When I finished 4th Grade Fractions, I turned my attention to 5th grade Place Value. (Umm, YAY 5th grade!!!) So excited to get 5th grade rolling because, don't tell, but it's my favorite grade level to teach. The 5th grade Place Value set that's focused on Patterns in Place Value, Rounding, and Comparing is all set for ya. Anyone else struggle with 5.NBT1 and 5.NBT.2?!?!?! Well, I struggled with it the whole time I was making the assessment, but I think I included enough versions and enough variety that you will have just what you need to assess, practice, review, and post-test your students.

Here's what you get in 5th Grade Place Value:
♦ Word Form, Recognizing that a Digit in 1 Place Represents 10 times as much as it represents to its right and 1/10 of what it represents to its left
♦ Describe the new value of a number when it is increased or decreased by powers of 10
♦ Change the Value of a Number by Multiplying or Dividing by a Power of 10

♦ Multiply or Divide by powers of 10, Explain Patterns that Occur in the number of zeros, and Explain how the decimal moves when a number is multiplied or divided by a power of 10

♦ Write Decimal Numbers in Word Form, Expanded Form, Base 10 Numeral Form

♦ Comparing the value of the same numeral in another number that is in a different place
♦ Identifying Place Values to Compare two Numbers

ROUNDING to the nearest whole, tenth, hundredth, and thousandth

Adding, Subtracting, Multiplying, and Dividing with decimals are in the works right now! And I'm having tons of fun writing the word problems! Did I just say that out loud?!? 
If you've been busy this month {like I know you have}, make sure you didn't miss any of these posts from September.

A Lesson Fail and 9 Ideas for Success with Teaching Character Traits

An Announcement about Growth Mindset Task Cards (leveled and differentiated) that you can get for free on Facebook

7 Things You Can Do to Help the Unobservant (busy) Principal

How I Survived What's for Dinner {as a busy teacher}

 tarheelstate teacher on instagram
Are you following me on Instagram? The hustle quote above is something I posted this week as well as this sweaty picture of myself after the gym. I'm going to be cranking it up on instagram, and honestly, it's my favorite form of social media. I'd love to have you friends following me over there!

Cheers to you! Don't forget to live, enjoy the life, and take a break from the hustle sometimes!

A Lesson Fail and 9 Ideas for Character Traits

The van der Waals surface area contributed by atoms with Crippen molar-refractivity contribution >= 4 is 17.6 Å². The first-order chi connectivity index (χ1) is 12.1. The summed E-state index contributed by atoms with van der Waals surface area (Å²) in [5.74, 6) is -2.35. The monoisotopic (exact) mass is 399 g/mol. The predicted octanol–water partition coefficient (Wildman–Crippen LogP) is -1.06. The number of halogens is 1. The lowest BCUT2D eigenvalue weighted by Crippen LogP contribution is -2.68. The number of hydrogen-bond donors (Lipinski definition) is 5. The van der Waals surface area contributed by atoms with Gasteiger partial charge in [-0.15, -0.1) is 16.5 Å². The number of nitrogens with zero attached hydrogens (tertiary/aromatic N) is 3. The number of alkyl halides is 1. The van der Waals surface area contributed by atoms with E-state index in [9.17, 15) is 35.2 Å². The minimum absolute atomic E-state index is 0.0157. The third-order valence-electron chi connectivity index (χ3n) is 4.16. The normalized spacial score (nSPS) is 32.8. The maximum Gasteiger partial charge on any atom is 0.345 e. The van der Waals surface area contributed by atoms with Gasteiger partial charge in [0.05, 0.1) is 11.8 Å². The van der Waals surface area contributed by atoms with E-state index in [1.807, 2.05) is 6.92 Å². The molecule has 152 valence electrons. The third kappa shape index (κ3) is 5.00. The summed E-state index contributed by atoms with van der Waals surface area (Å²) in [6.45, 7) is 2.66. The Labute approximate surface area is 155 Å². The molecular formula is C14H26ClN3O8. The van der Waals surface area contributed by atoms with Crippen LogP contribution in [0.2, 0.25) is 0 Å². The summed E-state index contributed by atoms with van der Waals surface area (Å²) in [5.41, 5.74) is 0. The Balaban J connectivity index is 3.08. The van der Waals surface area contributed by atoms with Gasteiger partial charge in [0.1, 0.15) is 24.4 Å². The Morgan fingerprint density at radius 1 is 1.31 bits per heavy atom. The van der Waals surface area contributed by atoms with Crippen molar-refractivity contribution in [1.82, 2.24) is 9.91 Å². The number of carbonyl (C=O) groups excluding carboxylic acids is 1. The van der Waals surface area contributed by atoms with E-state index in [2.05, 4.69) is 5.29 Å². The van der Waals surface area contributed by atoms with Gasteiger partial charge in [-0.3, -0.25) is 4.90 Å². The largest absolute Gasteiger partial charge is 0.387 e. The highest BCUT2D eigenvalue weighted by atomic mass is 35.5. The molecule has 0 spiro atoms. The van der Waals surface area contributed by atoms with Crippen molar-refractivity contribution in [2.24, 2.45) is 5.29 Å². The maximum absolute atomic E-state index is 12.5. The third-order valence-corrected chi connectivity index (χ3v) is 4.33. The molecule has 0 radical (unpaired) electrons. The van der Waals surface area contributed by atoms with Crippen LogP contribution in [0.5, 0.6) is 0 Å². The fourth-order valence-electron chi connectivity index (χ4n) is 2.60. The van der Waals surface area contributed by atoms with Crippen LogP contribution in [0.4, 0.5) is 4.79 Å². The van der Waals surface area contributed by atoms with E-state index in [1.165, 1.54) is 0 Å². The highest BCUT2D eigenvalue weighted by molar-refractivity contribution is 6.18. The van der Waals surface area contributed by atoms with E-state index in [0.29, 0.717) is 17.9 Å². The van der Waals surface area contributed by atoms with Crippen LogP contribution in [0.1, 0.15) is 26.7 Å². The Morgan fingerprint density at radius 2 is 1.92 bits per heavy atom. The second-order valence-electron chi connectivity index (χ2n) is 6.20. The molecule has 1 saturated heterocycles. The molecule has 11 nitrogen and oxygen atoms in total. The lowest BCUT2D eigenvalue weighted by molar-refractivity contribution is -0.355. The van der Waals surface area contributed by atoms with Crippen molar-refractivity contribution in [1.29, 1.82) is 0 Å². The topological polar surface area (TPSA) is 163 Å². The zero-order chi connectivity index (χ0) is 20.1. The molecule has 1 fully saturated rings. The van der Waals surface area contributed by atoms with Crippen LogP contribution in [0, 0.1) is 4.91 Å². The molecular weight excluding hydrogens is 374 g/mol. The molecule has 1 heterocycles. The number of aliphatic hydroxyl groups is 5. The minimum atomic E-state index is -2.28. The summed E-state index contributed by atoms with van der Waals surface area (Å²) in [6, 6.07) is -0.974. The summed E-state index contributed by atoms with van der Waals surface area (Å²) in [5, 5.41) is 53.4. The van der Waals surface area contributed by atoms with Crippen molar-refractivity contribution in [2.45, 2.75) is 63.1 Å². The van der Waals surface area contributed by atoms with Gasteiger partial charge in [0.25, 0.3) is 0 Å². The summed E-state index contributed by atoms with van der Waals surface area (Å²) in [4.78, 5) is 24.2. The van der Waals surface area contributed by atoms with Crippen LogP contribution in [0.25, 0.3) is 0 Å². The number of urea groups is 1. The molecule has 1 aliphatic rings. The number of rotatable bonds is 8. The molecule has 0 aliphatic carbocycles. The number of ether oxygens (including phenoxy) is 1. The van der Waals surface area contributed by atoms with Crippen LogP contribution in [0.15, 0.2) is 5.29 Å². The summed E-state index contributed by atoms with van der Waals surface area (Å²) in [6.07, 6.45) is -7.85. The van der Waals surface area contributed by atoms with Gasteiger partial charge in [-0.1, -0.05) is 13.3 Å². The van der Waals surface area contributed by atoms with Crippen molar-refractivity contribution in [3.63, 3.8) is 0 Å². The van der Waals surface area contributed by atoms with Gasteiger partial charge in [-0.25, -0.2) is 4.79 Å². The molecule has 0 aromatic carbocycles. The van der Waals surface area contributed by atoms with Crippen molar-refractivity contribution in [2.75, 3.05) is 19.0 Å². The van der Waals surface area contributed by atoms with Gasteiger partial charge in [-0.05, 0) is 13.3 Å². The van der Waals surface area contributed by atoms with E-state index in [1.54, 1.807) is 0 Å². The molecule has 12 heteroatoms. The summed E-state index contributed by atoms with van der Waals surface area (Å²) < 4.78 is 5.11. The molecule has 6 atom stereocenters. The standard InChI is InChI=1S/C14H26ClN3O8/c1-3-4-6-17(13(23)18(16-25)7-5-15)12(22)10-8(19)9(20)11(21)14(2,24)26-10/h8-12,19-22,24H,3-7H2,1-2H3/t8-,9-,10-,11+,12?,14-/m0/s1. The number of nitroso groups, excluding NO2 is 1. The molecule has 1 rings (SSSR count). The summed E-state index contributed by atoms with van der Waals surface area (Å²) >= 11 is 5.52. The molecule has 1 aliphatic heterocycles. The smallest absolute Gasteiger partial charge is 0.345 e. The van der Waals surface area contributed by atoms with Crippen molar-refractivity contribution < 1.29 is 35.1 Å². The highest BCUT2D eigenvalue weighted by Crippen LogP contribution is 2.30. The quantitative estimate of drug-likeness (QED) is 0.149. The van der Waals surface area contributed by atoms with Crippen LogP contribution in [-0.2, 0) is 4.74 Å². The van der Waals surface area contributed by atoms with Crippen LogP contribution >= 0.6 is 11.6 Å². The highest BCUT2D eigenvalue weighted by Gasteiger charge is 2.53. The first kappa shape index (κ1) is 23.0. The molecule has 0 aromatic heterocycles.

Ideas and Activities for teaching character traits and describing characters
I once taught a guided reading lesson to a group of 4th and 5th graders on describing characters in a story. The plan was for us to read through the book (for the third time on day three of guided reading with this group), look at the character’s actions, and decide how we would describe them. With a group of five children, I expected that we would brainstorm a few words quickly and I could focus the lesson on justifying our character traits with evidence from the text.
Do you know where this story is going? Do you recall yourself attempting to teach the same lesson at some point in your classroom? You can laugh with me. It doesn't hurt too bad.

Back to the story, in case you are not recalling your own memories at this moment…I was quickly dismayed at the lack of vocabulary that my students were able to generate. I heard characters being described as nice, kind, mean, good, and bad.

Now, to add some background information to this story, I was teaching a reading intervention group. These students had been identified specifically for having low language skills. No one was ESL or ELL, but their ability to communicate their thoughts and retell stories through the use of grade-level appropriate vocabulary was very low. Our routine was to read the same short story each day for a week focusing our attention on different aspects of the story with each reading. And toward the last few days of the week, we spent time discussing the story by focusing on one tiny literary aspect. Students basically had the stories memorized, so the rest should be easy, right? FACE PALM!

However, after this lesson fail, I realized that my readers would not be able to come up with quality vocabulary without a little scaffolding from their teacher! And to tell the truth, even students reading on grade-level sometimes have difficulty coming up with good words COLD TURKEY, am I right?!? Thesaurus PLEASE!!! I quickly picked myself up off my kidney table (hehe) and came up with a strategy. I began developing a list of words, creating definitions, and providing students with pictures that would trigger the meaning of the words. I printed a set of these vocabulary word cards to use during my guided reading lessons. I would pull out a handful prior to each lesson, looking for words that DESCRIBED a character in the story AND words that were ANTONYMS of how I would describe the characters in the story. Can you imagine?!?!? Students were SO MUCH MORE successful! And you know what happened as the weeks continued? They started INTERNALIZING the words I had introduced to them and firing off new words not even included in my word set.

Later, I began using these character traits and definitions in reader's workshop  with the whole group when I taught lessons on describing characters. I used them in writer's workshop to support my minilessons focused on brainstorming ideas for personal narratives that focused on strong emotions and feelings. I printed all of the character traits on cardstock and made a border of character traits on the main wall of my classroom. You can find my 48 character traits in my teacherspayteachers store. {This summer, I created an EMOJI style set, which you will see in many of the pictures below.}